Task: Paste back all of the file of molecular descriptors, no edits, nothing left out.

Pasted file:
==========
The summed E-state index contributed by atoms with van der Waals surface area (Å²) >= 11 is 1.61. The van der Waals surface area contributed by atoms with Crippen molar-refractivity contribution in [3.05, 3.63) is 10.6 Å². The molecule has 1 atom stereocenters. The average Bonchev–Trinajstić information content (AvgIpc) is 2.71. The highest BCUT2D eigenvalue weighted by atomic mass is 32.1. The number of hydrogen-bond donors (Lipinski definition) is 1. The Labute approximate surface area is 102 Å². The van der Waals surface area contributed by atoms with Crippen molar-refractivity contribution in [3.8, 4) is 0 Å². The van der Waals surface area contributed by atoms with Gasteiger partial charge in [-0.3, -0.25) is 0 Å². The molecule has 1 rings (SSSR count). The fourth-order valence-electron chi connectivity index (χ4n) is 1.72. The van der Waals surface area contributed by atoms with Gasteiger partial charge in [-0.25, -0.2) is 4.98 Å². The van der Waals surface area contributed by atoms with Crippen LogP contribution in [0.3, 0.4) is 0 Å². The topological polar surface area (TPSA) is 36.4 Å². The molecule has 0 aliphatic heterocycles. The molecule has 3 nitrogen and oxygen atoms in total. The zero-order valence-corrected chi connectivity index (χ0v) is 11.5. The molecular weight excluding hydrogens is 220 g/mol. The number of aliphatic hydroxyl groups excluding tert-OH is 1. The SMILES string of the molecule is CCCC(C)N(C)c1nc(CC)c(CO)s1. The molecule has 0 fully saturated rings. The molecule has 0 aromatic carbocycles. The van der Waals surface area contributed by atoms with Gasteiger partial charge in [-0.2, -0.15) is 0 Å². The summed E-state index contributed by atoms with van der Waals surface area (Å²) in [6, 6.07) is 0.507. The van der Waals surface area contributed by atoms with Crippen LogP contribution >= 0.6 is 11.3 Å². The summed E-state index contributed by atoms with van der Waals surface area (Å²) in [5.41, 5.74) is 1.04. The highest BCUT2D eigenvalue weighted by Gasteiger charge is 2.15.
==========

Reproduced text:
The summed E-state index contributed by atoms with van der Waals surface area (Å²) >= 11 is 1.61. The van der Waals surface area contributed by atoms with Crippen molar-refractivity contribution in [3.05, 3.63) is 10.6 Å². The molecule has 1 atom stereocenters. The average Bonchev–Trinajstić information content (AvgIpc) is 2.71. The highest BCUT2D eigenvalue weighted by atomic mass is 32.1. The number of hydrogen-bond donors (Lipinski definition) is 1. The Labute approximate surface area is 102 Å². The van der Waals surface area contributed by atoms with Crippen molar-refractivity contribution in [3.8, 4) is 0 Å². The van der Waals surface area contributed by atoms with Gasteiger partial charge in [-0.3, -0.25) is 0 Å². The molecule has 1 rings (SSSR count). The fourth-order valence-electron chi connectivity index (χ4n) is 1.72. The van der Waals surface area contributed by atoms with Gasteiger partial charge in [-0.25, -0.2) is 4.98 Å². The van der Waals surface area contributed by atoms with Crippen LogP contribution in [0.3, 0.4) is 0 Å². The topological polar surface area (TPSA) is 36.4 Å². The molecule has 0 aliphatic heterocycles. The molecule has 3 nitrogen and oxygen atoms in total. The zero-order valence-corrected chi connectivity index (χ0v) is 11.5. The molecular weight excluding hydrogens is 220 g/mol. The number of aliphatic hydroxyl groups excluding tert-OH is 1. The SMILES string of the molecule is CCCC(C)N(C)c1nc(CC)c(CO)s1. The molecule has 0 fully saturated rings. The molecule has 0 aromatic carbocycles. The van der Waals surface area contributed by atoms with Gasteiger partial charge in [-0.2, -0.15) is 0 Å². The summed E-state index contributed by atoms with van der Waals surface area (Å²) in [6, 6.07) is 0.507. The van der Waals surface area contributed by atoms with Crippen LogP contribution >= 0.6 is 11.3 Å². The summed E-state index contributed by atoms with van der Waals surface area (Å²) in [5.41, 5.74) is 1.04. The highest BCUT2D eigenvalue weighted by Gasteiger charge is 2.15.